There was a time when Visitacion Valley middle school in San Francisco could have featured in a gritty US crime drama. Surrounded by drugs and gang violence, the kids were stressed out and agitated. One day children came in to find three dead bodies dumped in the schoolyard. “In 2006 there were 38 killings in our neighbourhood,” says Barry O’Driscoll, the school’s head of physical education (PE). He says the lives of students were infected by violence in the community, and several fights would break out every day. In 2007 a meditation programme called Quiet Time was brought in to meet some of these challenges. “When I first heard about it I thought it probably wasn’t going to work,” says O’Driscoll. “We get thrown a new thing every couple of years so I didn’t put too much faith in it.” But in April, just a month after meditation began, teachers noticed changes in behaviour. “Students seemed happy,” says O’Driscoll. “They worked harder, paid more attention, were easier to teach and the number of fights fell dramatically.” In the first year of Quiet Time suspensions at Visitacion Valley – which has 500 students aged 11-13 – were reduced by 45% (pdf). By 2009-10, attendance rates were over 98% (some of the highest in the city), and today 20% of graduates are admitted to the highly academic Lowell high school – before it was rare for even one student to be accepted. Perhaps even more remarkable, last year’s California Healthy Kids Survey from the state’s education department found that students at Visitacion Valley middle school were the happiest in the whole of San Francisco.

Good for parents of teenagers to know.

Let it snow? Water treatment plant lake effect snow:

Early Monday morning, a teeny, tiny band of “lake” effect snow set up over central Pennsylvania. Except the warm, moist air from which this snow band was generated wasn’t a lake — it was from a waste water treatment plant.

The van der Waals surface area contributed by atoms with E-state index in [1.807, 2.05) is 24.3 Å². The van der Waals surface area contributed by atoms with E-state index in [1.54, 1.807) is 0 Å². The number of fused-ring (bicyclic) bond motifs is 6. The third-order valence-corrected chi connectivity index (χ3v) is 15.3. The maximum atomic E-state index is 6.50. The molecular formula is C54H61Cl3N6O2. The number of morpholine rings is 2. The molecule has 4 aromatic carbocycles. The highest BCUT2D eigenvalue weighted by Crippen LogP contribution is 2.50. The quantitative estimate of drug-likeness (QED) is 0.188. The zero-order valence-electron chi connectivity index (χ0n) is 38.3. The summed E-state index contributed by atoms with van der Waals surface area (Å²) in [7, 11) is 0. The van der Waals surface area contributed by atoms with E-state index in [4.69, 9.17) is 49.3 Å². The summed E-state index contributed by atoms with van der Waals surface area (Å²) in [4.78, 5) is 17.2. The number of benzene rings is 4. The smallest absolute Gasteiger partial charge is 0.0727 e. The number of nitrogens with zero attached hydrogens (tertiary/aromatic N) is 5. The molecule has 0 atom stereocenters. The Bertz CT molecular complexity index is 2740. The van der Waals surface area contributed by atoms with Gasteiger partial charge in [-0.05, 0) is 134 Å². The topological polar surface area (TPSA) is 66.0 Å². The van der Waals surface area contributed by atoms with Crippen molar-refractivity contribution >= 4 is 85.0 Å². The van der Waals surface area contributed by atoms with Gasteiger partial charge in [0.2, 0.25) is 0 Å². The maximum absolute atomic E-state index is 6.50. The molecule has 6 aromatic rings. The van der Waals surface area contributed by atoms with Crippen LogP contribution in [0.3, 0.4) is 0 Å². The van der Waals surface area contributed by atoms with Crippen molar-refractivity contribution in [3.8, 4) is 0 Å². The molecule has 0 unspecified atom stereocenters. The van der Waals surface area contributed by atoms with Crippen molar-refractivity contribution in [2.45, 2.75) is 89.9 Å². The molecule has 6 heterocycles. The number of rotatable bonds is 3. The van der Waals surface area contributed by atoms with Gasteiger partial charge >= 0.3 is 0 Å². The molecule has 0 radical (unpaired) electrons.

Lake effect snow forms when very cold air blows over a relatively warm body of water. The moisture from the lake evaporates into the air which rises to form clouds and eventually leads to snow downwind. Some of the biggest snow totals on record east of the Rockies are in lake effect snow zones. And, as illustrated by this interesting case, it doesn’t take much to trigger the process, and it doesn’t matter what the body of water is.

Emma Brown:

Maria Elena Grimmett was 11 when she noticed that her family’s well water was tinged brown, and she wondered why.

Her curiosity sparked a six-year investigation into a new way to solve a common water pollution problem, and on Tuesday, that inquiry — conducted largely at Grimmett’s dining room table — won her a prestigious prize for young researchers and a $100,000 college scholarship.

“Oh my goodness. I can’t tell you how shocked I was,” Grimmett, now 17, said outside an auditorium at George Washington University, which hosted the final round of the 2015 Siemens Competition in Math, Science and Technology.

Grimmett’s initial questions about the color of her family’s water led her to learn about pharmaceutical pollution in the Florida Everglades. She was disgusted, and she wanted to help solve the problem. “I couldn’t imagine how people were letting this happen,” she said.